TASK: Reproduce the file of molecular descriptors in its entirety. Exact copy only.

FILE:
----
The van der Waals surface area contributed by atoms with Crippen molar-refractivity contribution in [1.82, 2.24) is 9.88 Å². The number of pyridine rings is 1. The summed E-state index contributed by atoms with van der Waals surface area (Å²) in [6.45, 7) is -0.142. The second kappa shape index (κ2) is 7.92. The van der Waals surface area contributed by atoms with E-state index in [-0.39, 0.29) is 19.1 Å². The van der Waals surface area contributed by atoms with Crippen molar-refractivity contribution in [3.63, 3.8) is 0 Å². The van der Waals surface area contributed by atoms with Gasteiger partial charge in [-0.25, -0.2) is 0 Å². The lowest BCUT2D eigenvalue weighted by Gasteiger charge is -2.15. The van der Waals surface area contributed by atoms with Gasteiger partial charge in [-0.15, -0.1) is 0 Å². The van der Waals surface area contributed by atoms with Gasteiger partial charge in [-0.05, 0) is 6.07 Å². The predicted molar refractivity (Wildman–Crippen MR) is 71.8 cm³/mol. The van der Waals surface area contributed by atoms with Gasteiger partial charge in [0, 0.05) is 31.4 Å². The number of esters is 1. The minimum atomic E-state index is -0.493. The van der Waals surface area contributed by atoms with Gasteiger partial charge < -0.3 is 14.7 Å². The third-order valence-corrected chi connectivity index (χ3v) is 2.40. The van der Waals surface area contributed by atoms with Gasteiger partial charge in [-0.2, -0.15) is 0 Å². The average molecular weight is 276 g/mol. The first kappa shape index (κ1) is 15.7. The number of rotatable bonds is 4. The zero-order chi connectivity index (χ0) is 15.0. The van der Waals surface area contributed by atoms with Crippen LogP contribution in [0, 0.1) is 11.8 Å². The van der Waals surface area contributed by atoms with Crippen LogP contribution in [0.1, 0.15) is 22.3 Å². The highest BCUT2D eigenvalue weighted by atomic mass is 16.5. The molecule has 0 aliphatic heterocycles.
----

The van der Waals surface area contributed by atoms with Crippen molar-refractivity contribution in [1.82, 2.24) is 9.88 Å². The number of pyridine rings is 1. The summed E-state index contributed by atoms with van der Waals surface area (Å²) in [6.45, 7) is -0.142. The second kappa shape index (κ2) is 7.92. The van der Waals surface area contributed by atoms with E-state index in [-0.39, 0.29) is 19.1 Å². The van der Waals surface area contributed by atoms with Crippen molar-refractivity contribution in [3.63, 3.8) is 0 Å². The van der Waals surface area contributed by atoms with Gasteiger partial charge in [-0.25, -0.2) is 0 Å². The lowest BCUT2D eigenvalue weighted by Gasteiger charge is -2.15. The van der Waals surface area contributed by atoms with Gasteiger partial charge in [-0.15, -0.1) is 0 Å². The van der Waals surface area contributed by atoms with Gasteiger partial charge in [-0.05, 0) is 6.07 Å². The predicted molar refractivity (Wildman–Crippen MR) is 71.8 cm³/mol. The van der Waals surface area contributed by atoms with Gasteiger partial charge in [0, 0.05) is 31.4 Å². The number of esters is 1. The minimum atomic E-state index is -0.493. The van der Waals surface area contributed by atoms with Gasteiger partial charge < -0.3 is 14.7 Å². The third-order valence-corrected chi connectivity index (χ3v) is 2.40. The van der Waals surface area contributed by atoms with Gasteiger partial charge in [-0.2, -0.15) is 0 Å². The average molecular weight is 276 g/mol. The first kappa shape index (κ1) is 15.7. The number of rotatable bonds is 4. The zero-order chi connectivity index (χ0) is 15.0. The van der Waals surface area contributed by atoms with Crippen LogP contribution in [0, 0.1) is 11.8 Å². The van der Waals surface area contributed by atoms with Crippen LogP contribution in [0.1, 0.15) is 22.3 Å². The highest BCUT2D eigenvalue weighted by atomic mass is 16.5. The molecule has 0 aliphatic heterocycles.